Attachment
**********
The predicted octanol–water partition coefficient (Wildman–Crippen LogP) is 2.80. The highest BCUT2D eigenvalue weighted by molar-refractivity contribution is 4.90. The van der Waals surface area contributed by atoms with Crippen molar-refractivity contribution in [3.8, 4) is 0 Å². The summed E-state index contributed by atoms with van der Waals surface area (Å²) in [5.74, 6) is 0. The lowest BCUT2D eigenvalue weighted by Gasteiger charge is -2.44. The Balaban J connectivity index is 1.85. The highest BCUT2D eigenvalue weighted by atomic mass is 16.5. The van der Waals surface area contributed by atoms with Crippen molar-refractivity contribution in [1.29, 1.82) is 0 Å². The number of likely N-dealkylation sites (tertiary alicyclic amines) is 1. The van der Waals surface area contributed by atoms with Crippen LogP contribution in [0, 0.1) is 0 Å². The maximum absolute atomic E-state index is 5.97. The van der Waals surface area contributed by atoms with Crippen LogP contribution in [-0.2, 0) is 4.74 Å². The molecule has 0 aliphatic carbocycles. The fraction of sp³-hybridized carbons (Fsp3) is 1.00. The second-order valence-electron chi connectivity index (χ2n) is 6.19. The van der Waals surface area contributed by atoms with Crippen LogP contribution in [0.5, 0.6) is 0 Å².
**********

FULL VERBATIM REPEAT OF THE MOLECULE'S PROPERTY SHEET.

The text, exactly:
The predicted octanol–water partition coefficient (Wildman–Crippen LogP) is 2.80. The highest BCUT2D eigenvalue weighted by molar-refractivity contribution is 4.90. The van der Waals surface area contributed by atoms with Crippen molar-refractivity contribution in [3.8, 4) is 0 Å². The summed E-state index contributed by atoms with van der Waals surface area (Å²) in [5.74, 6) is 0. The lowest BCUT2D eigenvalue weighted by Gasteiger charge is -2.44. The Balaban J connectivity index is 1.85. The highest BCUT2D eigenvalue weighted by atomic mass is 16.5. The van der Waals surface area contributed by atoms with Crippen molar-refractivity contribution in [1.29, 1.82) is 0 Å². The number of likely N-dealkylation sites (tertiary alicyclic amines) is 1. The van der Waals surface area contributed by atoms with Crippen LogP contribution in [0, 0.1) is 0 Å². The maximum absolute atomic E-state index is 5.97. The van der Waals surface area contributed by atoms with Crippen LogP contribution in [-0.2, 0) is 4.74 Å². The molecule has 0 aliphatic carbocycles. The fraction of sp³-hybridized carbons (Fsp3) is 1.00. The second-order valence-electron chi connectivity index (χ2n) is 6.19. The van der Waals surface area contributed by atoms with Crippen LogP contribution in [0.5, 0.6) is 0 Å².